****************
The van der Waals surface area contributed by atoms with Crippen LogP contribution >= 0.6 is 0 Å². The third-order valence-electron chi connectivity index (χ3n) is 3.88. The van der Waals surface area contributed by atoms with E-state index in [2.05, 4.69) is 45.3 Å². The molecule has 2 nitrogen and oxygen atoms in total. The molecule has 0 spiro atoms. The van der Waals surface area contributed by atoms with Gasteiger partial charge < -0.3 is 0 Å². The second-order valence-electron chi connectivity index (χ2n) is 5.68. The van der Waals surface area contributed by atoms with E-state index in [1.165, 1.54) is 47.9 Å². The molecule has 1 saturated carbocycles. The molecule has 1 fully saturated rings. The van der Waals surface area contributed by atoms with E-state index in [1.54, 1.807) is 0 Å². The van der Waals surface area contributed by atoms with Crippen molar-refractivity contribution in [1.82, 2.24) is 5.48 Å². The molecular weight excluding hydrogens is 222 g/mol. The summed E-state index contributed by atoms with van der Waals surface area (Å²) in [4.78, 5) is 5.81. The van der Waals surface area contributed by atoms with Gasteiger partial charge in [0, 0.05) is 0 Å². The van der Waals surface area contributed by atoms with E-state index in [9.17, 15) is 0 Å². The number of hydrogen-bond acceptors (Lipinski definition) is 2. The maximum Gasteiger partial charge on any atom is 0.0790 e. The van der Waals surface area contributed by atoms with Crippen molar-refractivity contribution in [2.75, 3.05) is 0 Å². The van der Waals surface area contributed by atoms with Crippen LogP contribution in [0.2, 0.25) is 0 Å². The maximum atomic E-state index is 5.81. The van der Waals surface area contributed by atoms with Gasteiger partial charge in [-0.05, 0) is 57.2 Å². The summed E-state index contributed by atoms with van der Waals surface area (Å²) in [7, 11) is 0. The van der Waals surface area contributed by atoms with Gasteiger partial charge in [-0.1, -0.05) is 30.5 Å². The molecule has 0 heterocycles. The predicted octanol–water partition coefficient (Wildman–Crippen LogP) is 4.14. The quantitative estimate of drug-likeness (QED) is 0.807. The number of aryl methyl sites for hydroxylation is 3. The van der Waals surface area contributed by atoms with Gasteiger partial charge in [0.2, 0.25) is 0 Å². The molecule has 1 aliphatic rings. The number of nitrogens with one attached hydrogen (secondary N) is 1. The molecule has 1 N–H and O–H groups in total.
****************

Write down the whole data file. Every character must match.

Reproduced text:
The van der Waals surface area contributed by atoms with Crippen LogP contribution >= 0.6 is 0 Å². The third-order valence-electron chi connectivity index (χ3n) is 3.88. The van der Waals surface area contributed by atoms with E-state index in [2.05, 4.69) is 45.3 Å². The molecule has 2 nitrogen and oxygen atoms in total. The molecule has 0 spiro atoms. The van der Waals surface area contributed by atoms with Gasteiger partial charge < -0.3 is 0 Å². The second-order valence-electron chi connectivity index (χ2n) is 5.68. The van der Waals surface area contributed by atoms with E-state index in [1.165, 1.54) is 47.9 Å². The molecule has 1 saturated carbocycles. The molecule has 1 fully saturated rings. The van der Waals surface area contributed by atoms with E-state index in [1.54, 1.807) is 0 Å². The van der Waals surface area contributed by atoms with Crippen molar-refractivity contribution in [1.82, 2.24) is 5.48 Å². The molecular weight excluding hydrogens is 222 g/mol. The summed E-state index contributed by atoms with van der Waals surface area (Å²) in [4.78, 5) is 5.81. The van der Waals surface area contributed by atoms with Gasteiger partial charge in [0, 0.05) is 0 Å². The van der Waals surface area contributed by atoms with E-state index in [9.17, 15) is 0 Å². The number of hydrogen-bond acceptors (Lipinski definition) is 2. The maximum Gasteiger partial charge on any atom is 0.0790 e. The van der Waals surface area contributed by atoms with Crippen molar-refractivity contribution in [2.75, 3.05) is 0 Å². The van der Waals surface area contributed by atoms with Crippen LogP contribution in [0.2, 0.25) is 0 Å². The maximum atomic E-state index is 5.81. The van der Waals surface area contributed by atoms with Gasteiger partial charge in [-0.05, 0) is 57.2 Å². The summed E-state index contributed by atoms with van der Waals surface area (Å²) in [7, 11) is 0. The van der Waals surface area contributed by atoms with Gasteiger partial charge in [-0.1, -0.05) is 30.5 Å². The molecule has 0 heterocycles. The predicted octanol–water partition coefficient (Wildman–Crippen LogP) is 4.14. The quantitative estimate of drug-likeness (QED) is 0.807. The number of aryl methyl sites for hydroxylation is 3. The van der Waals surface area contributed by atoms with Gasteiger partial charge in [0.2, 0.25) is 0 Å². The molecule has 1 aliphatic rings. The number of nitrogens with one attached hydrogen (secondary N) is 1. The molecule has 1 N–H and O–H groups in total.